Shame on us for not spraying the fruit trees properly this year. Here I am typing out blog post after blog post trying to sound like we are somewhat competent gardeners and this year, well, we are a great big gardening mess. First the damping off and now the peach leaf curl. What next?
Peach Leaf Curl is another lovely fungal disease that when controlled with proper spraying stays at bay. But when you let it overwinter without spraying it will come and get you once spring hits and the leaf buds sprout. Once that happens, there is nothing you can do until the next dormant season. Since the disease places stress on the tree you can coddle your poor sickly tree by giving it extra fertilizer and proper water. Peach Leaf Curl affects namely peaches, nectarines and in the case of our yard, our Weeping Santa Rosa Plum tree. The leaves become discolored, curl up and much of the fruit also becomes damaged. I fear we won’t have half the nectarine crop or peach crop that we did last year.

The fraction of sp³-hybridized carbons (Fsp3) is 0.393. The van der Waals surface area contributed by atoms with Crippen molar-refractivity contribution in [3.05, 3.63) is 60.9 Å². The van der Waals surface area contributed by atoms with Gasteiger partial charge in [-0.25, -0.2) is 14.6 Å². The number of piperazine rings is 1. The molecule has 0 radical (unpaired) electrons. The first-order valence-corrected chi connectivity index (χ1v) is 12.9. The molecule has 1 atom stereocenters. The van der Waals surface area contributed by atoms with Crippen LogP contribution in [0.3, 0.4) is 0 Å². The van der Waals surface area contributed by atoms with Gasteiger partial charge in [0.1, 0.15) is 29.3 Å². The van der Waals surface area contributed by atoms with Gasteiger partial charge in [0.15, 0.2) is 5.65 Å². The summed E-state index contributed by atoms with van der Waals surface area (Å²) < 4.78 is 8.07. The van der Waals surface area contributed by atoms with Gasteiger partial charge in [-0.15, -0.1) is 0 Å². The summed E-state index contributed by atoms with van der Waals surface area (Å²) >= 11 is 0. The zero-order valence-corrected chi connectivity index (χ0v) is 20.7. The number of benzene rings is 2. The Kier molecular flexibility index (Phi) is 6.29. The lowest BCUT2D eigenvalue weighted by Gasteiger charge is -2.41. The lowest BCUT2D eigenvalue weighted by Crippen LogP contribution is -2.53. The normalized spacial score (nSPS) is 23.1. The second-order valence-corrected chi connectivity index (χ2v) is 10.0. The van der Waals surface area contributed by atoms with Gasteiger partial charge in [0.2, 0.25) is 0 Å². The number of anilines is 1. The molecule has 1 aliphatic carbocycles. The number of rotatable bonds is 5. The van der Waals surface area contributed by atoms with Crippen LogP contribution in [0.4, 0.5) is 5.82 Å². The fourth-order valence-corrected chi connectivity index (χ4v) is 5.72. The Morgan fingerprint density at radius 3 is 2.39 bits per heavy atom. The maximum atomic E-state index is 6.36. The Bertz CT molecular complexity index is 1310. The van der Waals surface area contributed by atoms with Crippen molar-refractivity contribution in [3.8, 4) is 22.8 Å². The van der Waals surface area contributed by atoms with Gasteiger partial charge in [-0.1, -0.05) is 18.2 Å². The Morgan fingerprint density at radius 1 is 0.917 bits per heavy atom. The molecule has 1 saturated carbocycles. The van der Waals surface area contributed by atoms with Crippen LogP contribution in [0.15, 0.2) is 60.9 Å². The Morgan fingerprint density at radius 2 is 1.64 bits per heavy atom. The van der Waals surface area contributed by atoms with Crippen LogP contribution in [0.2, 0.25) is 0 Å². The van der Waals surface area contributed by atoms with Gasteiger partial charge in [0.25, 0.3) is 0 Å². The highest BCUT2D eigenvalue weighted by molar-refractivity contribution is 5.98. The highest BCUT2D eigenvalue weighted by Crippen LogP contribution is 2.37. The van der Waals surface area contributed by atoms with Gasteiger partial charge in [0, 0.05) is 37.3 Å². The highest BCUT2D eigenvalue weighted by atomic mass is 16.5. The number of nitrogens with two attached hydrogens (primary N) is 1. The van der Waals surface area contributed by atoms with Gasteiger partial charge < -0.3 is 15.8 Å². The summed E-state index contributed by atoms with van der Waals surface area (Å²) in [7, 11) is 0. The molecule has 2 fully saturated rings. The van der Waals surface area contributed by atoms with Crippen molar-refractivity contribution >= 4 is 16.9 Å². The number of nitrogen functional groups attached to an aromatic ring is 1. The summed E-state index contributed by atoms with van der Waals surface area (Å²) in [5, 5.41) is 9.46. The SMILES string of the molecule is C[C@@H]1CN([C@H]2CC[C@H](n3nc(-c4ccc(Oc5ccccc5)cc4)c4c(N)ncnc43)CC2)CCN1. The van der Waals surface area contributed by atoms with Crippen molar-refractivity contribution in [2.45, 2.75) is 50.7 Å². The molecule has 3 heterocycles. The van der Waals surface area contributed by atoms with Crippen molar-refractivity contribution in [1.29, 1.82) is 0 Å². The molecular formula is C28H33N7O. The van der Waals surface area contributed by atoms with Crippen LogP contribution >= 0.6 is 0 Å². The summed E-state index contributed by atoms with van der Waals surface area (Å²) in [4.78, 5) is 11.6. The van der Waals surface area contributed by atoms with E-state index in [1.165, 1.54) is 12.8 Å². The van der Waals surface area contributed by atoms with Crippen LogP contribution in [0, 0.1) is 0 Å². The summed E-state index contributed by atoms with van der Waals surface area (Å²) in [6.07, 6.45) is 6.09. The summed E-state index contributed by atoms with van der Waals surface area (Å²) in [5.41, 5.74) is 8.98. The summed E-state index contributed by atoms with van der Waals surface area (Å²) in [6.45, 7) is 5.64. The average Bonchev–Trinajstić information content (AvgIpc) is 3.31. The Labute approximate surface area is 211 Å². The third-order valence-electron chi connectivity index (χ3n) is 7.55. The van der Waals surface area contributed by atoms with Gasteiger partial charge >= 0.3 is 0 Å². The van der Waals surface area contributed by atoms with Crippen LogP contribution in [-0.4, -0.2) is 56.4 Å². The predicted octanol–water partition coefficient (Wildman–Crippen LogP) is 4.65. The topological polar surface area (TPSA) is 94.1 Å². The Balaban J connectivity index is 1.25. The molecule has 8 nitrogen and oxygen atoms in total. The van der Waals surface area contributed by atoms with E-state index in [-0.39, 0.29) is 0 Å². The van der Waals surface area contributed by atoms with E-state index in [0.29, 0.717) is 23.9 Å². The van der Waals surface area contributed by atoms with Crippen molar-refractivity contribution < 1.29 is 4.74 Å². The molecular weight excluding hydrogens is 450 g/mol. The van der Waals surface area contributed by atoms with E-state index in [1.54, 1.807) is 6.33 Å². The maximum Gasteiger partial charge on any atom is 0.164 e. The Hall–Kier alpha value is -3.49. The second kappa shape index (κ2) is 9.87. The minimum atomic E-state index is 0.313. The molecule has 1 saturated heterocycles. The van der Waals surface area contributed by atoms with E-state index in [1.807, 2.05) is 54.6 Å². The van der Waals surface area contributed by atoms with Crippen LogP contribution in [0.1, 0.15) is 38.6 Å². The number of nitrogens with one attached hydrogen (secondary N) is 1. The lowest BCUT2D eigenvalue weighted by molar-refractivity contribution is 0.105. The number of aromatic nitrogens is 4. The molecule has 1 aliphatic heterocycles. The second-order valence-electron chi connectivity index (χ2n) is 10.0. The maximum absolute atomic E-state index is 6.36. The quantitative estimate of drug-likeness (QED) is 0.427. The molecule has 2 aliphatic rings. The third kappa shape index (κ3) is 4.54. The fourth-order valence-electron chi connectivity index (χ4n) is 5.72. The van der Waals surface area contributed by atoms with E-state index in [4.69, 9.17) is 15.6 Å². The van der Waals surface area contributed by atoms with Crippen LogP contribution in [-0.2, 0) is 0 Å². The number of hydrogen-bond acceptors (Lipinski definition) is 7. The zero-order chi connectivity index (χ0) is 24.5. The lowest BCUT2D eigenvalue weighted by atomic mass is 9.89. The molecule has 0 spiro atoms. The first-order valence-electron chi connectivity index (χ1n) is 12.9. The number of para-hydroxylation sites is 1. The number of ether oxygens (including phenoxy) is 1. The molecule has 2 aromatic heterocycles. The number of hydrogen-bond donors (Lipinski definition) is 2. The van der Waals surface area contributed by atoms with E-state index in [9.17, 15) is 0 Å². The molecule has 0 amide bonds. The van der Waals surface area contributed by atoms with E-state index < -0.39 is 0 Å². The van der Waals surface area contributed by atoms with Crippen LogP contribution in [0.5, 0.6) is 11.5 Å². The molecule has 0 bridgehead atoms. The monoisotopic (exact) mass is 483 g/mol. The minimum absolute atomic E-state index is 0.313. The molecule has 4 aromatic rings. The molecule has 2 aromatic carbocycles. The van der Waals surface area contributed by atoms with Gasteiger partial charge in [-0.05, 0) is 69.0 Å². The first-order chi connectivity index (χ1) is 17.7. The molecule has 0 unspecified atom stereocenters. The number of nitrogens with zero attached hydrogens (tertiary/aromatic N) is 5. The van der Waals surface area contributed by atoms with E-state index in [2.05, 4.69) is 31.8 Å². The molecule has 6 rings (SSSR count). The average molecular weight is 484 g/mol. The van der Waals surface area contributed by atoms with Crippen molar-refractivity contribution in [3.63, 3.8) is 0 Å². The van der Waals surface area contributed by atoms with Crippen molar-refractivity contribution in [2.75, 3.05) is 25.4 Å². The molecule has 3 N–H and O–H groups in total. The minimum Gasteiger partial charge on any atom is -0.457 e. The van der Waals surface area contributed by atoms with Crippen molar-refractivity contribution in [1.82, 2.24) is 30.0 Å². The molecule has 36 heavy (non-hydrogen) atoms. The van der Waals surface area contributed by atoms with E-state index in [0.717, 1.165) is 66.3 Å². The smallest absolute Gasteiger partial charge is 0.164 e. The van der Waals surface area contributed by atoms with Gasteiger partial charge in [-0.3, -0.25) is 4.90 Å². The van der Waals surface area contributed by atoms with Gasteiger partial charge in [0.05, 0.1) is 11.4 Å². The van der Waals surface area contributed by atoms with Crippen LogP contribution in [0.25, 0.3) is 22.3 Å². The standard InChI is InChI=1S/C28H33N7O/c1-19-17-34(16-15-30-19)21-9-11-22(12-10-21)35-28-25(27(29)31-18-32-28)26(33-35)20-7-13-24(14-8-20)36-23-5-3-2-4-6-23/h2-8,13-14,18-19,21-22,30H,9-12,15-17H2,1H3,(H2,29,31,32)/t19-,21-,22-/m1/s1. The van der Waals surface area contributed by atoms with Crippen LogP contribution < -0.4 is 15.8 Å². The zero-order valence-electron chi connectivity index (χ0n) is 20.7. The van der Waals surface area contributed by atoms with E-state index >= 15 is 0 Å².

To keep peach leaf curl away, you should spray with a copper spray three times during the winter. I’ve been reading that most people can get rid of it with only one spraying, but we’ve been advised to spray three times. First when all of the leaves have fallen off, which often in Sonoma is around Thanksgiving. Then spray again a month later around Christmas and then give it one final spray at the end of January before the leave buds break.
This year we only sprayed in January and then it rained a day afterwards, so I’m sure that most of the copper was washed off anyway. We are paying for it now as all of our peach, nectarine and plum trees are deeply infected with it.
If you’d like to read more about peach leaf curl click over to UC Davis’s website. We get a lot of our in depth gardening info from them.